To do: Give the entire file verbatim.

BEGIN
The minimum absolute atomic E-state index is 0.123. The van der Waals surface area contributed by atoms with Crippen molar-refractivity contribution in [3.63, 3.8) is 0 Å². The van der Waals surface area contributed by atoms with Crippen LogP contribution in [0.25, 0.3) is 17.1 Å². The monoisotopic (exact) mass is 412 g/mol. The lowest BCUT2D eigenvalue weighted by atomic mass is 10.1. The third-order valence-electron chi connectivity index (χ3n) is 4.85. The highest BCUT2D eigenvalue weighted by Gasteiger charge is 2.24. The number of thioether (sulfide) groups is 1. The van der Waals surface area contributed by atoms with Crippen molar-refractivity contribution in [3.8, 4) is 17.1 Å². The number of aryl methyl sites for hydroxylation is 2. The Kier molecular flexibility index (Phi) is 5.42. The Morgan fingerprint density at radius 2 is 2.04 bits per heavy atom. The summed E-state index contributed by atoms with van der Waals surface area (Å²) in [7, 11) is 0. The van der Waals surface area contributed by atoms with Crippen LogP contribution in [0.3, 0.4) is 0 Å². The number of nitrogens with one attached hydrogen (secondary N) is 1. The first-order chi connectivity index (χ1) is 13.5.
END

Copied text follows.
The minimum absolute atomic E-state index is 0.123. The van der Waals surface area contributed by atoms with Crippen molar-refractivity contribution in [3.63, 3.8) is 0 Å². The van der Waals surface area contributed by atoms with Crippen LogP contribution in [0.25, 0.3) is 17.1 Å². The monoisotopic (exact) mass is 412 g/mol. The lowest BCUT2D eigenvalue weighted by atomic mass is 10.1. The third-order valence-electron chi connectivity index (χ3n) is 4.85. The highest BCUT2D eigenvalue weighted by Gasteiger charge is 2.24. The number of thioether (sulfide) groups is 1. The van der Waals surface area contributed by atoms with Crippen molar-refractivity contribution in [3.8, 4) is 17.1 Å². The number of aryl methyl sites for hydroxylation is 2. The Kier molecular flexibility index (Phi) is 5.42. The Morgan fingerprint density at radius 2 is 2.04 bits per heavy atom. The summed E-state index contributed by atoms with van der Waals surface area (Å²) in [7, 11) is 0. The van der Waals surface area contributed by atoms with Crippen LogP contribution in [0.3, 0.4) is 0 Å². The number of nitrogens with one attached hydrogen (secondary N) is 1. The first-order chi connectivity index (χ1) is 13.5.